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Just some info I ran across.

Cliffnotes - The next generation Holden Commodore will be the basis of an entirely new generation of powerful GM RWD cars in the US. Buick - Roadmaster and Velite. Chevrolet - Camaro, Caprice, El Camino, Impala, and Monte Carlo. Pontiac - Grand Prix (G8) and GTO. Saab - 9-5. The man who styled the Monaro and last generation of Holdens will be overseeing the design of these new cars.

The Pontiac Solstice will also be the basis for new compact GM RWD cars. Chevrolet - Nomad. Holden - Torana. Saturn - Evoke and Sky.

The Corvette will continue to be the basis of the Cadillac XLR. The Sigma will continue to be exclusive to Cadillac.


Sydney Morning Herald

Holden's design studio working on the Monaro

The last time Bob Lutz visited Holden with senior executives from General Motors, he set the wheels in motion to export the Monaro to America. On this week's flying visit, General Motors' flamboyant product chief and his peers had a sneak preview of the all-new 2006 Commodore range, most of which is likely to be sold and assembled overseas.

Reports in overseas motoring media claim that General Motors is close to announcing the Commodore's global plans. But at a media briefing on Tuesday at Holden's proving ground on the outskirts of Melbourne, Lutz said a date was yet to be finalised.

Everybody is hard at work and the assumption is it will all be approved, but [the corporation] likes to time these [announcements] for maximum effect, said Lutz. Our friends in the communications department are trying to keep a lid on it for the time being.

Part of the reason for the delay in the announcement is that it affects many parties. The skeleton of the next Commodore is likely to be used in vehicles GM sells in the USA, Europe, Korea, China and the Middle East.

The 2006 Commodore will be the first vehicle to use the all-new structure. But, thanks to computer and satellite technology, Holden designers could style Commodore-based variants for other GM divisions - namely Saab, Cadillac, Buick and Pontiac - from their studios in Port Melbourne. Technology allows the three-dimensional designs and other vital statistics to be transmitted electronically to GM's design centres in the US and Europe.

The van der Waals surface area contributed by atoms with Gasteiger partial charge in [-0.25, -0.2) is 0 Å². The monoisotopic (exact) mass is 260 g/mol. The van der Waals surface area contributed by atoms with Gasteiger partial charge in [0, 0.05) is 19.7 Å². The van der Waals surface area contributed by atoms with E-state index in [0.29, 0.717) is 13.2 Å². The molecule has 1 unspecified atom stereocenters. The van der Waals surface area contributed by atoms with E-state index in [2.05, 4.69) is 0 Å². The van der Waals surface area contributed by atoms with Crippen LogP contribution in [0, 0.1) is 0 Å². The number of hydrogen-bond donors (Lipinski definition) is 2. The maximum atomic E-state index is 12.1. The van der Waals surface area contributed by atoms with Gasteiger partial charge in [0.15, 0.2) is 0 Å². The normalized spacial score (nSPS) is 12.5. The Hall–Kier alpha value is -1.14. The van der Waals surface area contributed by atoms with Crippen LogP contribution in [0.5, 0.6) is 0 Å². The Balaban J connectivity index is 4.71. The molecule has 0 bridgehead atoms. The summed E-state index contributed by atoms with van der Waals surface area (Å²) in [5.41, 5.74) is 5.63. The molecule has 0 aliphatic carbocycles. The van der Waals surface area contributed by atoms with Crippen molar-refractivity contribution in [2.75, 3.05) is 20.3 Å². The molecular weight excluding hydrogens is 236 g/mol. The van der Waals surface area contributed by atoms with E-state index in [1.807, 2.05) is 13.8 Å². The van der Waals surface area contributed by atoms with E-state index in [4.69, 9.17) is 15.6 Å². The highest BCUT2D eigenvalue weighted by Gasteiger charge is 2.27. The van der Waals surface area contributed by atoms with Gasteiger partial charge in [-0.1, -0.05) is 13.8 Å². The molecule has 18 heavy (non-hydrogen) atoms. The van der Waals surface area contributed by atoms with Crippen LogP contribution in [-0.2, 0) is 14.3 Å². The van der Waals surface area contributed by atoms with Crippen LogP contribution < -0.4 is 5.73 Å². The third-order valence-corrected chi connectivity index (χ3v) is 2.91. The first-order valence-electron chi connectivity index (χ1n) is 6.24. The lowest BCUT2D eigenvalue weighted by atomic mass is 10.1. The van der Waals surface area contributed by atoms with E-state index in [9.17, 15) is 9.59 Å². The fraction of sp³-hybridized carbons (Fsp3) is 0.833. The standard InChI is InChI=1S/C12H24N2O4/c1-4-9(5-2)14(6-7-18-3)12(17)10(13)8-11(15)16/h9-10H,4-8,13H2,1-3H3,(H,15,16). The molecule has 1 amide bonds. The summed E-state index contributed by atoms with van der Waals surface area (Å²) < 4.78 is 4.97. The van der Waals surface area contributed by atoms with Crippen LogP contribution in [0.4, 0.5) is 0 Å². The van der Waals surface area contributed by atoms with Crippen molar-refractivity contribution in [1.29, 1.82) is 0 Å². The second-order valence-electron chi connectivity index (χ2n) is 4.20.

Once [the 2006 Commodore] is over we're going to have some spare engineering capacity, said Lutz. With the technology you can have Holden chief designer Mike Simcoe design a Cadillac, transfer the data to Detroit, and then have designers in America mill the clay model there, polish it up and critique it. Nowadays it almost doesn't matter where the physical clay [model] is.

Saab's advanced design studio, he said, is currently working on a Cadillac project. So, I think very definitely that Holden will be more involved in future global design. Lutz also stressed that Australian designers - not Americans - would design the next generation Pontiac GTO.

Meanwhile, the Free Trade Agreement between Australia and the US would not automatically lead to an export order for Holden Utes, Lutz said, because Holden's factory in Adelaide is running at maximum capacity and negotiations with America's powerful United Auto Workers (UAW) union are yet to take place.

We have a highly co-operative relationship with the UAW, Lutz said. You don't want to disrupt it. It's like if I want to buy another airplane. I can absolutely do it and confront my wife and say it was my money, I decided I needed another airplane and she would say, 'Yes, dear', but there would be a disturbed relationship for a considerable period of time.

When asked if the UAW would accept more imported vehicles if the trade agreement with Australia was ratified, Lutz said: Intellectually, it's understood. On an emotional level, it's hard to digest at a time when we don't have all our [factories] running at full capacity and we're still talking about having excess capacity in the US.

Don't forget that, for Americans, the concept of the country existing in a global economy is much harder to accept than it is for Europeans and other people because we were like a world unto our own for so many decades.

Lutz said the UAW might be less opposed to imports once Cadillacs, Corvettes, Hummers and other vehicles were exported overseas: It's a two-way street.

Lutz, 72, who has worked for BMW, Ford and Chrysler during his illustrious career and who flies a military fighter plane in his spare time, said he has no plans to retire. I don't think about it, he said. As far as I'm concerned, I serve at the pleasure of [General Motors CEO] Rick Wagoner and the board of directors, and I'm willing to do it as long as they'll have me.

I'm having the time of my life, he said as he sampled the Monaro-based Pontiac GTO at 200kmh on Holden's high-speed test track. This job beats retirement any day. Tell me where in retirement you can do this.


GM Shuns All-Out Retro for the Next GTO

Optional hood scoops give the 2005 Pontiac GTO a retro touch.

JASON STEIN | Automotive News